Corrosion causes $276 billion in damage every year and an estimated $1 trillion in indirect costs. Metal pipes, joints, tubes, vents, and towers lose structural integrity and fail simply from being exposed to water and air.
Scientists are searching for ways to combat the problem. A New York university developed a technique to make metal super-hydrophobic by etching nanoscopic patterns onto its surface. Materials scientists in Illinois are using 40 million processor hours on a supercomputer to study corrosion at the atomic level.
Outside the lab, however, the battle against corrosion continues.
The Impact of Corrosion on HVAC Systems in School Buildings
Corrosion is a chemical reaction that affects the physical and mechanical properties of the metal. When the integrity of a metal component is compromised, its strength is reduced and its useful life is diminished. Corrosion can be a serious problem in the large HVAC systems used in school buildings because metal components in heat exchangers, pipes, coils, cooling towers, chillers, and vent stacks can rust, leak, or fail if corrosion goes unnoticed. Over time, corrosion can increase operating and maintenance costs, damage equipment, and demand early replacement of expensive parts.
Outside the building, coils and other metal parts are subject to corrosion from the elements, such as ocean water in coastal areas, pollution in industrial towns, and agricultural chemicals in rural areas. Inside the building, high relative humidity and leaks can damage the remaining HVAC machinery.
Rust, water stains, pitted metal, and greening copper are signs of corrosion. When pipes are insulated or hidden behind walls, corrosion can go unnoticed for months or even years. Common areas for corrosion are the bypass lines, low flow sections, threaded joints, and dead ends.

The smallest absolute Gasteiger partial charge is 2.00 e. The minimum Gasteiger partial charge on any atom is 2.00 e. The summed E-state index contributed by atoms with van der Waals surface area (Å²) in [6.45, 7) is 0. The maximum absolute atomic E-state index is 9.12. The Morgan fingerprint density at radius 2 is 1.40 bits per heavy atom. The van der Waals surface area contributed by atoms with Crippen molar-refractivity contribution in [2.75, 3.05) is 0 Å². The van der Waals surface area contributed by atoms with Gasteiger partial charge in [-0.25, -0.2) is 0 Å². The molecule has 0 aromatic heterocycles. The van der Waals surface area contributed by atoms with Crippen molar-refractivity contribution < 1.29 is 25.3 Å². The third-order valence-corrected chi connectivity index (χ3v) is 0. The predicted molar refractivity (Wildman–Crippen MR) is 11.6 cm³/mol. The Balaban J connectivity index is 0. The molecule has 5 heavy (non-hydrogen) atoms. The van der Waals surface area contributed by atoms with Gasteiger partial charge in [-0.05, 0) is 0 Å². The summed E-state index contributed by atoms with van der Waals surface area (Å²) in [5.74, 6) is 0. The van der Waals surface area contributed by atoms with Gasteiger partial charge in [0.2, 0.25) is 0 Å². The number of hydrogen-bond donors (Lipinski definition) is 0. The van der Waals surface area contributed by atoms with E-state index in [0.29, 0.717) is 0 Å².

Preventing Corrosion in HVAC Systems
Taking an HVAC system off-line without a plan is never a good idea. Leaving water in boilers or coolants in tubes can cause severe damage as the system sits idle for months. Proper layup techniques can protect the life of heating and cooling systems and reduce downtown when it comes back online.
A boiler can have a wet layup or a dry layup, depending on the needs of the school. Both versions should include a series of steps to empty, flush, clean, dry and repair the system. Air conditioning components go through a similar checklist when taken off-line. The system should be drained, cleaned, inspected, and dried. For both systems, general maintenance during layup should include cleaning coils, clearing drains, lubricating mechanical parts, and replacing gaskets.
Many HVAC operators apply a special coating to HVAC components during layup to prevent corrosion. For the best protection, this coating must be applied in optimal conditions following manufacturer’s specifications. Manufacturers often recommend running dry air through the system to ensure the coating on internal components dries properly.
Desiccant dehumidifiers are an effective way to control moisture as these coatings are applied and dried. Polygon offers temporary climate and humidity control solutions that create the ideal environment for surface preparations and coating. The custom-built technologies accommodate areas of any size so the space has the perfect temperature and relative humidity levels, regardless of the weather outside. Call today to learn more about how Polygon assists with corrosion prevention.
[Photo from Randall Chancellor via CC License 2.0]